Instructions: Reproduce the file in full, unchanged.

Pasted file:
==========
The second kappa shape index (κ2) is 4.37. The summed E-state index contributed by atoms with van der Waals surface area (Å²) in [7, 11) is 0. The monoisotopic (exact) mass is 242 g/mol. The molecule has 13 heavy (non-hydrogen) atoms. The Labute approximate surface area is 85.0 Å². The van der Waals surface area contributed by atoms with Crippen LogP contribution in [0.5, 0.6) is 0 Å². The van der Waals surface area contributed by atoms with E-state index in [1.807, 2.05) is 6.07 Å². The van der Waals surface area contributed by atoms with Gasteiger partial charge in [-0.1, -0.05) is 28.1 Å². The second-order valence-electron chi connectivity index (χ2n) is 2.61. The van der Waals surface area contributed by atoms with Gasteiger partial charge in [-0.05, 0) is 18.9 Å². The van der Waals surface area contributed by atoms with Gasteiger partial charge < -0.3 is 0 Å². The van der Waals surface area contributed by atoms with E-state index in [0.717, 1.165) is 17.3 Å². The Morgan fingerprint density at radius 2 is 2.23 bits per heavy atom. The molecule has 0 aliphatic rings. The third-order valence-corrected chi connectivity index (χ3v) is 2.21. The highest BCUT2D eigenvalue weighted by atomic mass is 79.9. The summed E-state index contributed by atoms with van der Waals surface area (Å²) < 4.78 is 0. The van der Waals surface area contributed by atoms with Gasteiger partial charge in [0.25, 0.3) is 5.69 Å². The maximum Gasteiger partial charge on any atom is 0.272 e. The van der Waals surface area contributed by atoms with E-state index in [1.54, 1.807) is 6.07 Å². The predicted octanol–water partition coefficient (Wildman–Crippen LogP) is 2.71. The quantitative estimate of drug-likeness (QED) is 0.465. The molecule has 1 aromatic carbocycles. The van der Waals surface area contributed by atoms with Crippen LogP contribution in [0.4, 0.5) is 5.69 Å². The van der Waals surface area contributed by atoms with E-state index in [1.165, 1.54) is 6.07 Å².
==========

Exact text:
The second kappa shape index (κ2) is 4.37. The summed E-state index contributed by atoms with van der Waals surface area (Å²) in [7, 11) is 0. The monoisotopic (exact) mass is 242 g/mol. The molecule has 13 heavy (non-hydrogen) atoms. The Labute approximate surface area is 85.0 Å². The van der Waals surface area contributed by atoms with Crippen LogP contribution in [0.5, 0.6) is 0 Å². The van der Waals surface area contributed by atoms with E-state index in [1.807, 2.05) is 6.07 Å². The van der Waals surface area contributed by atoms with Gasteiger partial charge in [-0.1, -0.05) is 28.1 Å². The second-order valence-electron chi connectivity index (χ2n) is 2.61. The van der Waals surface area contributed by atoms with Gasteiger partial charge in [-0.05, 0) is 18.9 Å². The van der Waals surface area contributed by atoms with Gasteiger partial charge < -0.3 is 0 Å². The van der Waals surface area contributed by atoms with E-state index in [0.717, 1.165) is 17.3 Å². The Morgan fingerprint density at radius 2 is 2.23 bits per heavy atom. The molecule has 0 aliphatic rings. The third-order valence-corrected chi connectivity index (χ3v) is 2.21. The highest BCUT2D eigenvalue weighted by atomic mass is 79.9. The summed E-state index contributed by atoms with van der Waals surface area (Å²) < 4.78 is 0. The van der Waals surface area contributed by atoms with Gasteiger partial charge in [0.25, 0.3) is 5.69 Å². The maximum Gasteiger partial charge on any atom is 0.272 e. The van der Waals surface area contributed by atoms with E-state index in [1.54, 1.807) is 6.07 Å². The predicted octanol–water partition coefficient (Wildman–Crippen LogP) is 2.71. The quantitative estimate of drug-likeness (QED) is 0.465. The molecule has 1 aromatic carbocycles. The van der Waals surface area contributed by atoms with Crippen LogP contribution in [0.4, 0.5) is 5.69 Å². The van der Waals surface area contributed by atoms with E-state index in [1.165, 1.54) is 6.07 Å².